From a religious and mythological point Malyavanta Raghunatha Temple in Hampi is very significant. The main temple is dedicated to Lord Raghunatha (Rama).
The mythical association of the place with (Hampi's version of ) Ramayana is interesting. Rama and Lakshmana were looking for a shelter during the monsoon season. Rama aimed an arrow in the Malyavanta hill direction. A cleft on the boulder atop the Malyavanta Hill is caused by the arrow, according to this story. Rama and Lakshmana stayed here till the monsoon rains are over, before marched to Lanka along with the army of Hanuman.
The images of the deities are carved on the face of a massive boulder. Rama and Lakshmana are sitting posture, Sita is standing next to them, and Hanuman , a kneeling posture with great attitude. A massive temple complex is built around this boulder, keeping the images portion within the inner shrine. The boulder protruding above is further enhanced with a tower structure over the boulder. This makes boulder is an integral part of the structural elements. You'll see many such instances in Hampi. This is one of the peculiarities of the Vijayanagara architecture.
The temple complex is otherwise typical of any large temple complexes in Hampi. The whitewashed pillared hall stands in the axis of the main shrine at the center of the complex. A long colonnade stands along the enclosure wall facing the temple compound. This has been used as a shelter and place for prayer by the pilgrims. The kalyana mantapa (a large pavilion) is located on the southwest quarter. The sub-shrine of the goddess is on the northern side of the main shrine. Towards the south of the temple you'll find a natural well with image of Krishna playing flute carved on the inner wall (boulder) surface.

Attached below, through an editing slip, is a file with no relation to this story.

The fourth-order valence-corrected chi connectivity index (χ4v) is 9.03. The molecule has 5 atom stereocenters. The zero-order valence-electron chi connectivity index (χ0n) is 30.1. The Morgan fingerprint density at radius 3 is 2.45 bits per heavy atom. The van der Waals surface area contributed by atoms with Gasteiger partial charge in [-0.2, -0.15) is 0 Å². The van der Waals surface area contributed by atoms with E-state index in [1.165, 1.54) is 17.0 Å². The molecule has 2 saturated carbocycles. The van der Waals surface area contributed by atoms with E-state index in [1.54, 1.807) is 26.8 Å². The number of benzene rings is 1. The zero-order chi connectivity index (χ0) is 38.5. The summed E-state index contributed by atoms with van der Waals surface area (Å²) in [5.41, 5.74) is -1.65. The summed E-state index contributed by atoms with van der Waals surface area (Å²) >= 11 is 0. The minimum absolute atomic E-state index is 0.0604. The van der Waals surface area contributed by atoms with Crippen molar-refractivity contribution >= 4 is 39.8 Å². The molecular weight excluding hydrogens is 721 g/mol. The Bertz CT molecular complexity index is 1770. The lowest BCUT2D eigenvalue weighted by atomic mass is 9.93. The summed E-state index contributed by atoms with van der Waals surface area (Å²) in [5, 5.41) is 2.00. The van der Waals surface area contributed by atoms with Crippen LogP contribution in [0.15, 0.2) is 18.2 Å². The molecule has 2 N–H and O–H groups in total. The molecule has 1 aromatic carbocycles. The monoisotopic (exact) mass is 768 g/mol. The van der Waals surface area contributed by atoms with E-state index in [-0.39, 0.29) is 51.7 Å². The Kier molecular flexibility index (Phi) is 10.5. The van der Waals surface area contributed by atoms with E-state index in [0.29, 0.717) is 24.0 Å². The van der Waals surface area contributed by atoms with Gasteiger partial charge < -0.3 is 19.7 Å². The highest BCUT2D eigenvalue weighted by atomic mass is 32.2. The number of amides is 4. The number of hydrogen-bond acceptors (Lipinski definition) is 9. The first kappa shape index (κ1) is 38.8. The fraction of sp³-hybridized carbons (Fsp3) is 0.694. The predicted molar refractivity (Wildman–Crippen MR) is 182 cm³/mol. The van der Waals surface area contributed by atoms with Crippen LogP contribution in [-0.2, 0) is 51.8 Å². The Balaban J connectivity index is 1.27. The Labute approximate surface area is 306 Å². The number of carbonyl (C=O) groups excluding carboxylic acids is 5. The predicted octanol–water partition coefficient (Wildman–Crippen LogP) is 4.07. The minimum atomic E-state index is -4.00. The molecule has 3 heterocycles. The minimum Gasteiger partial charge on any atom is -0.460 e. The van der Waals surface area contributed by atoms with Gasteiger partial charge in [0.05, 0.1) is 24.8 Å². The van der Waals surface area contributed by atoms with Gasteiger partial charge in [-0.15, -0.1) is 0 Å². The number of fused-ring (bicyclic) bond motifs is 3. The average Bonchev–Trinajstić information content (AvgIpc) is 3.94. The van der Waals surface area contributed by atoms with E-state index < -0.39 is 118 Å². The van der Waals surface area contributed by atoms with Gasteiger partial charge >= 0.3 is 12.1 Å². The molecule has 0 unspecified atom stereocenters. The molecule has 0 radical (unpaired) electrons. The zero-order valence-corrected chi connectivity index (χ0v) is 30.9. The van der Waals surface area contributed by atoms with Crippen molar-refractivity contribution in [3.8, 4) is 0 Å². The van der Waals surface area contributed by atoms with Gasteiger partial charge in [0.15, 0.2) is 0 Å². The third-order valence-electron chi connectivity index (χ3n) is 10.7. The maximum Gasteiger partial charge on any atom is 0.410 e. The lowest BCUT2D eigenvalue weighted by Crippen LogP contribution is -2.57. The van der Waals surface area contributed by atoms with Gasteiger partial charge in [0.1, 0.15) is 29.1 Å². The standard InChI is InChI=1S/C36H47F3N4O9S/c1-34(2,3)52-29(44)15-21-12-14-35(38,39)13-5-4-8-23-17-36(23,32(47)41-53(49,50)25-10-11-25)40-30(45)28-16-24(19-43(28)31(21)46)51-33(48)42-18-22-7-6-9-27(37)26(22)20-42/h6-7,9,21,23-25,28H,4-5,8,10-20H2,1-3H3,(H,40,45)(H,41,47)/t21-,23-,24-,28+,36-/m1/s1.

You'll enter the temple complex through a tower in the east, where the road from the foothill ends. You'll find a massive boulder almost covering the entrance. A little ahead on the boulder you'll find a Hanuman shrine. On the southern side of the compound wall overlooking the Kampili road is another gateway tower. There is a small opening at the rear part (west) of the tall enclosure wall . On either sides of these openings, on the wall you'll find a great deal of relief work, mostly of aquatic creatures.
A little ahead is the Shiva Cave Temple, built under a massive boulder. This is a great site to get a panoramic view of the valley beneath. Somewhere in the middle you can see the road to Vittala Temple sneaking through the planes. Somewhere nearby is the cleft caused by Rama's arrow, mentioned earlier. Also the cleft are rows of Shiva lingas and Nandi images carved on the rock.
You'll find the entry arch to Malyavanta Raghunatha Temple on the Kampili road from Kamalapura. The arch appears on your left , at the base of the hill that appears a few kilometers from Kamalapura towards the direction of Kampili. A little before the hill you'll find the deviation to the Vittala Temple.